Share this article

print logo

Jay Skurski's Bills Mailbag: How does Josh Allen stack up against other rookie QBs?

Jay Skurski

The Buffalo Bills got robbed.

Members of the Pro Football Writers of America voted recently for its yearly awards, one of which is the Pete Rozelle Award, which is given to an “NFL club public relations staff that consistently strives for excellence in its dealings and relationships with the media.”

This year’s winner was the Minnesota Vikings. The Bills were one of four other finalists.

Full disclosure: My vote went to the Bills. Under Derek Boyko, the team’s approach to the media, especially locally, has been first class all the way.

Let’s get to this week’s mailbag:

Jeff F. asks: It's early, but how has Josh Allen looked compared to past Buffalo rookie quarterbacks?

Jay: Better, but that should be the case, right? It’s remarkable to think the Bills have so rarely drafted quarterbacks in the first round. Since I was 1 when Jim Kelly was drafted, I’ll hold off on any comparison there. The two first-round picks before Allen whom I’m most familiar with are J.P. Losman and EJ Manuel. That is not a high bar to clear.

The reality is, Allen better be much better than those two, or else the Bills will have made a huge mistake. Keeping in mind that it is early, as Jeff points out, I’d say Allen looked better than I thought he would in the spring. While he did miss some throws that you expect an NFL quarterback to make, he also made some throws that the other two quarterbacks on the roster can only dream of. His arm is as strong as advertised. By all accounts, he takes coaching well. After throwing a bad interception, he immediately sought out safety Micah Hyde to figure out how he broke on the ball so quickly. Those are all good signs.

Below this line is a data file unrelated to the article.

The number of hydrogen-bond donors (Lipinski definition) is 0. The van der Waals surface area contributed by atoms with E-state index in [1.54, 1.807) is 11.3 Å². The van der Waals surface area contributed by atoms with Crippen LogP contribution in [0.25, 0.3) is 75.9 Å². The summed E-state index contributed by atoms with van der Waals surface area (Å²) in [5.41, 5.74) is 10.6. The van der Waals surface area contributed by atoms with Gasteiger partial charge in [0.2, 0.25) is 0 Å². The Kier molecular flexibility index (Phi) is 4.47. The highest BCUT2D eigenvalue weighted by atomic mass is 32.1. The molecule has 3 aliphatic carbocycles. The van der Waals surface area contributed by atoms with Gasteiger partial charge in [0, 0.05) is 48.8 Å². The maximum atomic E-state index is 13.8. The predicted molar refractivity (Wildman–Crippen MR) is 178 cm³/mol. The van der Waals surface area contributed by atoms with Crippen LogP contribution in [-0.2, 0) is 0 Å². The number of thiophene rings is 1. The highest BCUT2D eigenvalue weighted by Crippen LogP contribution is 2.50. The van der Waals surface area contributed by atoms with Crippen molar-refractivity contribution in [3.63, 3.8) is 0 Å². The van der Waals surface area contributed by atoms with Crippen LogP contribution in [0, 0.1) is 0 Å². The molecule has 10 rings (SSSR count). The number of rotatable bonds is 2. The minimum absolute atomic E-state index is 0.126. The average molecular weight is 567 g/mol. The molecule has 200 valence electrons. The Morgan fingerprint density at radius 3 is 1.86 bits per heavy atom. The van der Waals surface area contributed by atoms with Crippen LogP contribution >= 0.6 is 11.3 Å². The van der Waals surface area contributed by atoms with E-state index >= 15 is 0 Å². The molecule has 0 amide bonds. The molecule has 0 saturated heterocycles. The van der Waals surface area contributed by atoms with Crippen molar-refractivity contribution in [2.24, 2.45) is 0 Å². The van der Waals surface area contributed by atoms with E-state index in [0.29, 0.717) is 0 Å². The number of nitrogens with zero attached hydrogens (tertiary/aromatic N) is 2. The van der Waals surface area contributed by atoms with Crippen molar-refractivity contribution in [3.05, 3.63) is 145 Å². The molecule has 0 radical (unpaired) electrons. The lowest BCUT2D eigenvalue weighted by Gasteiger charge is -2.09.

Fletcher Doyle asks: Can the Bills pick up any offensive linemen off the waiver wire or will that be too late for a player to help along the line?

Jay: It’s highly unlikely that any player acquired that way would be able to contribute right off the bat. That’s not to say that General Manager Brandon Beane would totally dismiss the idea, but there is truth in the old cliché about how offensive linemen need time to become a cohesive unit. The Bills did use waivers last season to acquire an offensive lineman, acquiring Connor McDermott after he was released by the New England Patriots during final cuts. McDermott spent most of the season inactive on game days. The Bills will certainly scour the waiver wire at final cuts again this season to see if there are any players available that would be upgrades on their current roster, but the best bet says the team’s five starters already are on the roster.